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Going Nuts for Squirrels

While soft plastic fishing has really gained its traction in estuary and sweet-water lure fishing scenarios (and deservedly so!), I often feel that the humble hard bodied diver gets overlooked all too often when we delve into the arsenal of lures we tend to carry with us on a fishing trip these days. 
 
But lately, and possibly due to my extended time using these lures in our country’s tropical North while guiding, I have found myself really enjoying casting smaller plunge-diving jerk baits in areas when I would typically have always reached for an soft plastic of some description.
 
One stand out, which thankfully I have a few of, due to it’s almost religious following in Territory Barra fishing circles is the Jackall DD Squirrel 79SP. This little lure really packs a punch! It continues to impress me with its versatility in our Southern Estuaries and river systems notching up an ever-growing tally of species for me.
 
Don’t let the smaller size fool you, these lures are designed in Australia, with Barramundi in mind, particularly those big, broad shouldered monsters that inhabit Queensland’s impoundments. This gives you an idea of their build, which is strong, yet very well thought out, as is always the case with Jackall’s Japanese heritage.
 
The reason I find myself using this lure over soft plastics, where I generally wouldn’t have with a diving hardbody, is the fact that it is designed to dive quickly, and almost vertically, allowing you to target, and fish structure that may be tight to the bank, where an other diving lure will only reach the desired target depth once it has taken several metres to crank down, and out of the zone, rendering it useless in drawing the attention, nevertheless the strike from a shyer predatory species such as Estuary Perch or Bream.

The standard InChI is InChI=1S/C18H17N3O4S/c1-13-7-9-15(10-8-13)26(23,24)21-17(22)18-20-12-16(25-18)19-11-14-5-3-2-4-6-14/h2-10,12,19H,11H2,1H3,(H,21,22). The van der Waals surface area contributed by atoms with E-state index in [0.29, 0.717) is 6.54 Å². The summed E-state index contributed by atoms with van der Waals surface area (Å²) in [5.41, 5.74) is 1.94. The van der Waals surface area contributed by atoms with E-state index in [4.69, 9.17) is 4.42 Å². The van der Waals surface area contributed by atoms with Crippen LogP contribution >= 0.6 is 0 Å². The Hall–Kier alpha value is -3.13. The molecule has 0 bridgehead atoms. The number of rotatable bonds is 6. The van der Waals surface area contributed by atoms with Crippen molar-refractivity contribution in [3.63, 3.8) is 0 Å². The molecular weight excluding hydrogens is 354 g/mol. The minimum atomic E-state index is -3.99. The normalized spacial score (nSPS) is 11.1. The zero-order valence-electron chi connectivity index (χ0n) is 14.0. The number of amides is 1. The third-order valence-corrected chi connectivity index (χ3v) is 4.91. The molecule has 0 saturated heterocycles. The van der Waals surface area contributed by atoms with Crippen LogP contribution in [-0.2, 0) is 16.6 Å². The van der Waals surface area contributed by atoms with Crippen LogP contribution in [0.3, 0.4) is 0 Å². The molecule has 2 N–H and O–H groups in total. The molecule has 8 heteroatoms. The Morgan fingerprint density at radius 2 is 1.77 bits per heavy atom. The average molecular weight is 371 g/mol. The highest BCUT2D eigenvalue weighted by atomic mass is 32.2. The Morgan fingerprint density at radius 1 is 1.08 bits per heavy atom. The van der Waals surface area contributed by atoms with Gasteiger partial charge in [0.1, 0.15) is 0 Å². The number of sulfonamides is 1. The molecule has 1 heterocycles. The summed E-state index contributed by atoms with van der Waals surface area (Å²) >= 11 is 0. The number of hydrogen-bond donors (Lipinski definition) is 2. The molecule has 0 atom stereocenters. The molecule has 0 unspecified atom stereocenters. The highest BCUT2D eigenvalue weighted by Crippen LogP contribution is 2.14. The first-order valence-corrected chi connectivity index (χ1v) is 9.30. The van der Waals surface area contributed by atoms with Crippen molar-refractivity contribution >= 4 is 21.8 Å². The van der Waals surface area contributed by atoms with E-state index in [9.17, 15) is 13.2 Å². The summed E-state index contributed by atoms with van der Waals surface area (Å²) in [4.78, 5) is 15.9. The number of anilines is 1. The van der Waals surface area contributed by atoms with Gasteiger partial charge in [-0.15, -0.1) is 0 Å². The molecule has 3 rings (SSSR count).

It’s ability to get down into the zone quickly, and stay there (it is a suspending lure) for as long as you like is another ideal attribute to the Squirrel. A tight swimming action really puts out a vibration that seemingly shut-down fish can’t pass up, and with even the smallest tap or shake of the rod, the lure will twitch and pause, hanging in the fish’s face long enough to elicit a strike. This hang time is again due to the Japanese eye to detail, having rigged these lures perfectly with the right sized, and (importantly) weighted rings and trebles to get the lure to sit naturally throughout the entirety of the retrieve.
 
Casting or trolling, this little go-getter really has made an impact on me, taking barramundi to well over a metre in length, XOS Threadfin Salmon, countless Mangrove Jack (they simply can’t resist these lures!), Fingermark/Golden Snapper, Tripletail, Croc sized Flathead, Estuary perch, Bream, Silver Trevally, Aussie Salmon, Kingfish (i’ve lost a few of these lures to these buggers), more than one Mulloway, Aussie Bass, Yellowbelly and the list will continue to expand I am certain! I’m thinking along the lines of Gorge Country Cod next. 
 

Give them a try, with the versatility they provide you won’t be disappointed.

Check them out here: Jackall DD Squirrel 79P.

 

A pair of Threadfin that couldn’t resist a slowly rolled Squirrel.

Gemma Bamforth with a 93cm Dusky Flathead taken when trolling a South Coast river with the mentioned lure.

Steep banks and fallen timber is where this little lure really shines.

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